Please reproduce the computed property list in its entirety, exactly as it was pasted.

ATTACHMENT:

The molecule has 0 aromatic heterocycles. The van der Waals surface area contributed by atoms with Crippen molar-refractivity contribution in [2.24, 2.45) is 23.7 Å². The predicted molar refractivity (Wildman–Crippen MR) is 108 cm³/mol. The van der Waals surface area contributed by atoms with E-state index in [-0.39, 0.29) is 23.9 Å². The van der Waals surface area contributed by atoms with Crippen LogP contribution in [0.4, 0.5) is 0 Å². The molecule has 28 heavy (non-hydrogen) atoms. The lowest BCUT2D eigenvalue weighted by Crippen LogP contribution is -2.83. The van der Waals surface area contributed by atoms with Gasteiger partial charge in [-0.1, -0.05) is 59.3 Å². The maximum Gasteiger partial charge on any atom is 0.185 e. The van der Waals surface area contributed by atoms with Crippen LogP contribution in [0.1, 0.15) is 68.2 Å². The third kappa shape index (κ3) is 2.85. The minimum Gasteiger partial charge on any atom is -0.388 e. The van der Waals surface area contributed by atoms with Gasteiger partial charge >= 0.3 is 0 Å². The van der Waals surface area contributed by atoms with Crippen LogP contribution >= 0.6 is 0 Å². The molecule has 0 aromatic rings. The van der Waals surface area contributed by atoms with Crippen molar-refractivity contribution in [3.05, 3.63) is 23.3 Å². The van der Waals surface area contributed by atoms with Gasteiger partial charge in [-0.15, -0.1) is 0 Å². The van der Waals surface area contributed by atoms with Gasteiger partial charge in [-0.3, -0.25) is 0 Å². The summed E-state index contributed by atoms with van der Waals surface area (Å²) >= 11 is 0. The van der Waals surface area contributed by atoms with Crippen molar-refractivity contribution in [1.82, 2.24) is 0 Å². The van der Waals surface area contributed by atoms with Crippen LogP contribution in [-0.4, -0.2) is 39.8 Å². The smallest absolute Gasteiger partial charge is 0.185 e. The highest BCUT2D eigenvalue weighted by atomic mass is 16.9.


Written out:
The molecule has 0 aromatic heterocycles. The van der Waals surface area contributed by atoms with Crippen molar-refractivity contribution in [2.24, 2.45) is 23.7 Å². The predicted molar refractivity (Wildman–Crippen MR) is 108 cm³/mol. The van der Waals surface area contributed by atoms with E-state index in [-0.39, 0.29) is 23.9 Å². The van der Waals surface area contributed by atoms with Crippen LogP contribution in [0.4, 0.5) is 0 Å². The molecule has 28 heavy (non-hydrogen) atoms. The lowest BCUT2D eigenvalue weighted by Crippen LogP contribution is -2.83. The van der Waals surface area contributed by atoms with Gasteiger partial charge in [-0.1, -0.05) is 59.3 Å². The maximum Gasteiger partial charge on any atom is 0.185 e. The van der Waals surface area contributed by atoms with Crippen LogP contribution in [0.1, 0.15) is 68.2 Å². The third kappa shape index (κ3) is 2.85. The minimum Gasteiger partial charge on any atom is -0.388 e. The van der Waals surface area contributed by atoms with Gasteiger partial charge >= 0.3 is 0 Å². The van der Waals surface area contributed by atoms with Crippen LogP contribution >= 0.6 is 0 Å². The molecule has 0 aromatic rings. The van der Waals surface area contributed by atoms with Crippen molar-refractivity contribution in [3.05, 3.63) is 23.3 Å². The van der Waals surface area contributed by atoms with Gasteiger partial charge in [-0.15, -0.1) is 0 Å². The van der Waals surface area contributed by atoms with Gasteiger partial charge in [-0.3, -0.25) is 0 Å². The summed E-state index contributed by atoms with van der Waals surface area (Å²) >= 11 is 0. The van der Waals surface area contributed by atoms with Crippen molar-refractivity contribution in [1.82, 2.24) is 0 Å². The van der Waals surface area contributed by atoms with Crippen LogP contribution in [-0.4, -0.2) is 39.8 Å². The smallest absolute Gasteiger partial charge is 0.185 e. The highest BCUT2D eigenvalue weighted by atomic mass is 16.9.